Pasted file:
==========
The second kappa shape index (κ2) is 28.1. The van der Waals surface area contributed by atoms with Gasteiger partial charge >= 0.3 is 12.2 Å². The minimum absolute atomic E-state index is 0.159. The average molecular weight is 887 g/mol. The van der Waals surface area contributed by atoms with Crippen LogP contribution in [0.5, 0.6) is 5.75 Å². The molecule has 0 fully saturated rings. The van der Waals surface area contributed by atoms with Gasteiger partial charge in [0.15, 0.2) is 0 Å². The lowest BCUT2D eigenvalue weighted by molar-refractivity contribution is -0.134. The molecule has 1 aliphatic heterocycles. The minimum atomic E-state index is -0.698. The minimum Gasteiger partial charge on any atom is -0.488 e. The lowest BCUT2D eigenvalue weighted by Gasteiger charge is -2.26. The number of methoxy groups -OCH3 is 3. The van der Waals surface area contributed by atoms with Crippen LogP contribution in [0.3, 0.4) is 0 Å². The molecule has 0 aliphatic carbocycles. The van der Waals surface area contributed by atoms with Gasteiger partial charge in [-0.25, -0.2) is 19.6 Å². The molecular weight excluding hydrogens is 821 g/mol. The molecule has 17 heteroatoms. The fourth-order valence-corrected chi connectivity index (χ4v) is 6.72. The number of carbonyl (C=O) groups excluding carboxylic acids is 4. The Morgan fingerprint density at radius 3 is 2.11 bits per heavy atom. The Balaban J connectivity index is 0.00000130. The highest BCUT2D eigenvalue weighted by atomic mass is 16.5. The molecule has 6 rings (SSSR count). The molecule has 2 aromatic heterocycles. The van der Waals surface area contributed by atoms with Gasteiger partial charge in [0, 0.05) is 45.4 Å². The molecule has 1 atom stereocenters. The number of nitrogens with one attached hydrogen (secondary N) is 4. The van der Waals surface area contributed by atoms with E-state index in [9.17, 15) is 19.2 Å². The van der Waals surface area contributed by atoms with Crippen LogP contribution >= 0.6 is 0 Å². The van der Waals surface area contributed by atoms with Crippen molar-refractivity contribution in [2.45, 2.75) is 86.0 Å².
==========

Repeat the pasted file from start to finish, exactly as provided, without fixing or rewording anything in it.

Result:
The second kappa shape index (κ2) is 28.1. The van der Waals surface area contributed by atoms with Gasteiger partial charge >= 0.3 is 12.2 Å². The minimum absolute atomic E-state index is 0.159. The average molecular weight is 887 g/mol. The van der Waals surface area contributed by atoms with Crippen LogP contribution in [0.5, 0.6) is 5.75 Å². The molecule has 0 fully saturated rings. The van der Waals surface area contributed by atoms with Gasteiger partial charge in [0.15, 0.2) is 0 Å². The lowest BCUT2D eigenvalue weighted by molar-refractivity contribution is -0.134. The molecule has 1 aliphatic heterocycles. The minimum atomic E-state index is -0.698. The minimum Gasteiger partial charge on any atom is -0.488 e. The lowest BCUT2D eigenvalue weighted by Gasteiger charge is -2.26. The number of methoxy groups -OCH3 is 3. The van der Waals surface area contributed by atoms with Crippen LogP contribution in [0.3, 0.4) is 0 Å². The molecule has 0 aliphatic carbocycles. The van der Waals surface area contributed by atoms with Gasteiger partial charge in [-0.25, -0.2) is 19.6 Å². The molecular weight excluding hydrogens is 821 g/mol. The molecule has 17 heteroatoms. The fourth-order valence-corrected chi connectivity index (χ4v) is 6.72. The number of carbonyl (C=O) groups excluding carboxylic acids is 4. The Morgan fingerprint density at radius 3 is 2.11 bits per heavy atom. The Balaban J connectivity index is 0.00000130. The highest BCUT2D eigenvalue weighted by atomic mass is 16.5. The molecule has 6 rings (SSSR count). The molecule has 2 aromatic heterocycles. The van der Waals surface area contributed by atoms with Gasteiger partial charge in [0, 0.05) is 45.4 Å². The molecule has 1 atom stereocenters. The number of nitrogens with one attached hydrogen (secondary N) is 4. The van der Waals surface area contributed by atoms with E-state index in [9.17, 15) is 19.2 Å². The van der Waals surface area contributed by atoms with Crippen LogP contribution >= 0.6 is 0 Å². The van der Waals surface area contributed by atoms with Crippen molar-refractivity contribution in [2.45, 2.75) is 86.0 Å².